Hong Kong Med J 2024 Apr;30(2):184–5 | Epub 12 Apr 2024
© Hong Kong Academy of Medicine. CC BY-NC-ND 4.0
The maximum dose of atorvastatin and simvastatin as well as rosuvastatin should be restricted in East Asians
Brian Tomlinson, MD, FHKAM (Medicine)1; Elaine Chow, MB, ChB, FHKAM (Medicine)2
1 Faculty of Medicine, Macau University of Science and Technology, Macau SAR, China
2 Department of Medicine and Therapeutics, Prince of Wales Hospital, The Chinese University of Hong Kong, Hong Kong SAR, China
Corresponding author: Prof Brian Tomlinson (btomlinson@must.edu.mo)
 Full paper in PDF
To the Editor—Statins are very safe medications when used in doses appropriate for the individual, but the letter from ML Tse highlights the risk of rhabdomyolysis with rosuvastatin 40 mg in Chinese patients.1 It was known at the time of first registration of rosuvastatin in 2003 that plasma levels were twice as high in East Asians (Chinese and Japanese) compared with Caucasians. As 40 mg is the maximum dose of rosuvastatin approved in Western countries, it would seem appropriate to restrict the maximum dose to 20 mg in East Asians. This has been adopted in China, Korea, and Japan.
Plasma levels of atorvastatin and simvastatin acid, the active form of simvastatin, are also higher in Chinese and Japanese subjects compared with Caucasians.2 The maximum dose of atorvastatin approved in Japan is 40 mg,3 and the 2023 Chinese guideline for lipid management contains the comment ‘Atorvastatin 80 mg is inexperienced in China, please use with caution’.4
The maximum approved or recommended daily dose of simvastatin is 20 mg in Japan and 40 mg in Korea and China. The Clinical Pharmacogenetics Implementation Consortium provides a guideline for genetic testing related to statin myopathy,5 and since 2012 they have recommended that the dose of simvastatin be restricted to 20 mg in individuals with the common c.521T>C variant (rs4149056) in the SLCO1B1 gene that encodes the OATP1B1 transporter. Considering this variant occurs in 11% to 16% of East Asians, it would seem wise to restrict the dose of simvastatin to 20 mg in the absence of genetic testing.
The Clinical Pharmacogenetics Implementation Consortium guideline applies to all ethnic groups. The relative risk of myopathy was 2.6 per copy of the SLCO1B1 521C variant in the Heart Protection Study with simvastatin 40 mg.6 The increased risk of myopathy in Chinese patients was seen in the HPS2-THRIVE trial (Heart Protection Study 2: Treatment of HDL to Reduce the Incidence of Vascular Events) where the combination of definite myopathy and incipient myopathy was about 10 times higher in China than in Europe (0.66% per year vs 0.07% per year; P<0.001) in participants taking simvastatin 40 mg in combination with extended-release niacin 2 g plus laropiprant 40 mg daily.7 This was probably due to an unexpected pharmacokinetic interaction between simvastatin and niacin.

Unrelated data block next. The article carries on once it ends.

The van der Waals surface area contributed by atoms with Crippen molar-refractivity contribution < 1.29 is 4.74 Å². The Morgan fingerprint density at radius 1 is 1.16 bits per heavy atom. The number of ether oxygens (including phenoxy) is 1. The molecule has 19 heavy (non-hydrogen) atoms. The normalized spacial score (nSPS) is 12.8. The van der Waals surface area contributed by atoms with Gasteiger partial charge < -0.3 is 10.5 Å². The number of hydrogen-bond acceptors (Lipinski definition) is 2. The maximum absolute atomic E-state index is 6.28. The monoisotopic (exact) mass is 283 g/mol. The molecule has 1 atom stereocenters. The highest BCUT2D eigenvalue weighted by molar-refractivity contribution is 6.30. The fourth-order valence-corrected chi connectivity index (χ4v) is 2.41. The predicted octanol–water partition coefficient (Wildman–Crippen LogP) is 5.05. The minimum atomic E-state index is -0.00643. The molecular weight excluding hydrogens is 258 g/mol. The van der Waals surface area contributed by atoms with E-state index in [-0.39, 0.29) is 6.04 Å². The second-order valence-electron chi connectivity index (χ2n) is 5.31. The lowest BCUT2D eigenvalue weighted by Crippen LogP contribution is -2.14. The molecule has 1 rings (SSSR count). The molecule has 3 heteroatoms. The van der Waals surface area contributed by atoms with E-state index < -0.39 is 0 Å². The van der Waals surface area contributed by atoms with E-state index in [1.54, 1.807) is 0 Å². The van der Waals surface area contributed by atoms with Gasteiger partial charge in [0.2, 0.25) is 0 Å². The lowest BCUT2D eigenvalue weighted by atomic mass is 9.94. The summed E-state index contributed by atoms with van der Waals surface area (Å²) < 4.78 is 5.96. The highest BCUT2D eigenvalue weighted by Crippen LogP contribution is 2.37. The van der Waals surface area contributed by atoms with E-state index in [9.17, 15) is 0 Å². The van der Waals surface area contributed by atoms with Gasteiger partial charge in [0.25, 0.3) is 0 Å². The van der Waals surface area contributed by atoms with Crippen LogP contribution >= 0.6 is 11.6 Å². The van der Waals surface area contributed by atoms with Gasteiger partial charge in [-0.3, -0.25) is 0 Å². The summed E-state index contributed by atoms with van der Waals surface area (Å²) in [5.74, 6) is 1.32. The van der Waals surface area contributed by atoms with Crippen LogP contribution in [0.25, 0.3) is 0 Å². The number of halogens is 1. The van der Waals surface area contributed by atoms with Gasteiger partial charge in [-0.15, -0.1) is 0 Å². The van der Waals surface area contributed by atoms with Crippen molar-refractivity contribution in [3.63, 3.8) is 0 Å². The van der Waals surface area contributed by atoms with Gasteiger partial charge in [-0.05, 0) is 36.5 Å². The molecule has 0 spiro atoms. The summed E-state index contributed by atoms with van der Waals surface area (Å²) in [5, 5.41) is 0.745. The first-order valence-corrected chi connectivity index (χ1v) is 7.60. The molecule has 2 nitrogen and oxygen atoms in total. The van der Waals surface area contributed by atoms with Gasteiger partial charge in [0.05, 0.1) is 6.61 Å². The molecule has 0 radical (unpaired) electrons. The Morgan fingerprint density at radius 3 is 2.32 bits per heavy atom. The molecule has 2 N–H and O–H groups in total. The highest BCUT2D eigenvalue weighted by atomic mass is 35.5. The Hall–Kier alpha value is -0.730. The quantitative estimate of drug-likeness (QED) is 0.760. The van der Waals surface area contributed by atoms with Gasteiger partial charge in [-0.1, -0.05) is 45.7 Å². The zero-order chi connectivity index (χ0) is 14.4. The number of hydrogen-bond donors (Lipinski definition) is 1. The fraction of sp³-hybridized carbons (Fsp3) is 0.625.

In 2019, we reported the case of a 69-year-old Chinese male diabetic who had taken simvastatin 40 mg for 10 years and developed rhabdomyolysis, possibly related to unexpected drug interactions with Stevia rebaudiana and/or linagliptin.8 He was a carrier of one copy of SLCO1B1 521C and two copies of the C421>A variant of the adenosine triphosphate–binding cassette transporter G2 gene. That variant is more frequent in Chinese subjects. This illustrates that despite apparent long-term safe administration of simvastatin, it needs only an unpredicted drug-drug or herb-drug interaction or the gradual deterioration in renal function with age, which is more rapid in diabetics, to tip the balance and result in life-threatening toxicity in susceptible patients.
Author contributions
Both authors contributed to the concept or design, acquisition of data, analysis or interpretation of data, drafting of the letter, and critical revision of the letter for important intellectual content. Both authors had full access to the data, contributed to the study, approved the final version for publication, and take responsibility for its accuracy and integrity.
Conflicts of interest
Both authors have disclosed no conflicts of interest.
This letter received no specific grant from any funding agency in the public, commercial, or not-for-profit sectors.
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7. HPS2-THRIVE Collaborative Group. HPS2-THRIVE randomized placebo-controlled trial in 25 673 high-risk patients of ER niacin/laropiprant: trial design, pre-specified muscle and liver outcomes, and reasons for stopping study treatment. Eur Heart J 2013;34:1279-91. Crossref
8. Chan JC, Ng MH, Wong RS, Tomlinson B. A case of simvastatin-induced myopathy with SLCO1B1 genetic predisposition and co-ingestion of linagliptin and Stevia rebaudiana. J Clin Pharm Ther 2019;44:381-3. Crossref